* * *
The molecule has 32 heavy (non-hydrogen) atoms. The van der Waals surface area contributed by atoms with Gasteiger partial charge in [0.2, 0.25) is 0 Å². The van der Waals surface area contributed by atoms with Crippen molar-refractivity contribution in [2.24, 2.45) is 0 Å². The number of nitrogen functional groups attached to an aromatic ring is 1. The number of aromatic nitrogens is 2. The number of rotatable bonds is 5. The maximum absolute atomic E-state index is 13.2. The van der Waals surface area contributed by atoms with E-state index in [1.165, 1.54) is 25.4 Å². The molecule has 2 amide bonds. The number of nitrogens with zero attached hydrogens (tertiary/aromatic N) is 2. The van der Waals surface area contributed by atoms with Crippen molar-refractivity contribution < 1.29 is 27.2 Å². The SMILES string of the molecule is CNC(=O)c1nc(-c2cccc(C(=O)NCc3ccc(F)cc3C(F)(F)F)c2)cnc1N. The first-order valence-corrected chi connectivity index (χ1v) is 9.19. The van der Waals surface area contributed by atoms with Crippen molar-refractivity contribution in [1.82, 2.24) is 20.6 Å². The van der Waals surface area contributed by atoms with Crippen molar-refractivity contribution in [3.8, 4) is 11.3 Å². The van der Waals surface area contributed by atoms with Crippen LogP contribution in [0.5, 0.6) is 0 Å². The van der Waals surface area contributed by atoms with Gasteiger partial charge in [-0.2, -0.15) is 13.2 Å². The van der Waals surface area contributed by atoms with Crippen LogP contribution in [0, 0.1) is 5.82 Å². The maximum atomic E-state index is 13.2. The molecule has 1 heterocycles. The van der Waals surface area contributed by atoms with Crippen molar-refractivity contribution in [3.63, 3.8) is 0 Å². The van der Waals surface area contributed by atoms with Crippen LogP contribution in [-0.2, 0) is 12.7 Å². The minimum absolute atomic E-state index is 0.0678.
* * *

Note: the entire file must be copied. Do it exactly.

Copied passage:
The molecule has 32 heavy (non-hydrogen) atoms. The van der Waals surface area contributed by atoms with Gasteiger partial charge in [0.2, 0.25) is 0 Å². The van der Waals surface area contributed by atoms with Crippen molar-refractivity contribution in [2.24, 2.45) is 0 Å². The number of nitrogen functional groups attached to an aromatic ring is 1. The number of aromatic nitrogens is 2. The number of rotatable bonds is 5. The maximum absolute atomic E-state index is 13.2. The van der Waals surface area contributed by atoms with E-state index in [1.165, 1.54) is 25.4 Å². The molecule has 2 amide bonds. The number of nitrogens with zero attached hydrogens (tertiary/aromatic N) is 2. The van der Waals surface area contributed by atoms with Crippen molar-refractivity contribution < 1.29 is 27.2 Å². The SMILES string of the molecule is CNC(=O)c1nc(-c2cccc(C(=O)NCc3ccc(F)cc3C(F)(F)F)c2)cnc1N. The first-order valence-corrected chi connectivity index (χ1v) is 9.19. The van der Waals surface area contributed by atoms with Crippen molar-refractivity contribution in [1.82, 2.24) is 20.6 Å². The van der Waals surface area contributed by atoms with Crippen molar-refractivity contribution in [3.8, 4) is 11.3 Å². The van der Waals surface area contributed by atoms with Crippen LogP contribution in [0.5, 0.6) is 0 Å². The van der Waals surface area contributed by atoms with Gasteiger partial charge in [-0.2, -0.15) is 13.2 Å². The van der Waals surface area contributed by atoms with Crippen LogP contribution in [0, 0.1) is 5.82 Å². The maximum atomic E-state index is 13.2. The molecule has 1 heterocycles. The van der Waals surface area contributed by atoms with Crippen molar-refractivity contribution in [3.63, 3.8) is 0 Å². The van der Waals surface area contributed by atoms with Crippen LogP contribution in [-0.2, 0) is 12.7 Å². The minimum absolute atomic E-state index is 0.0678.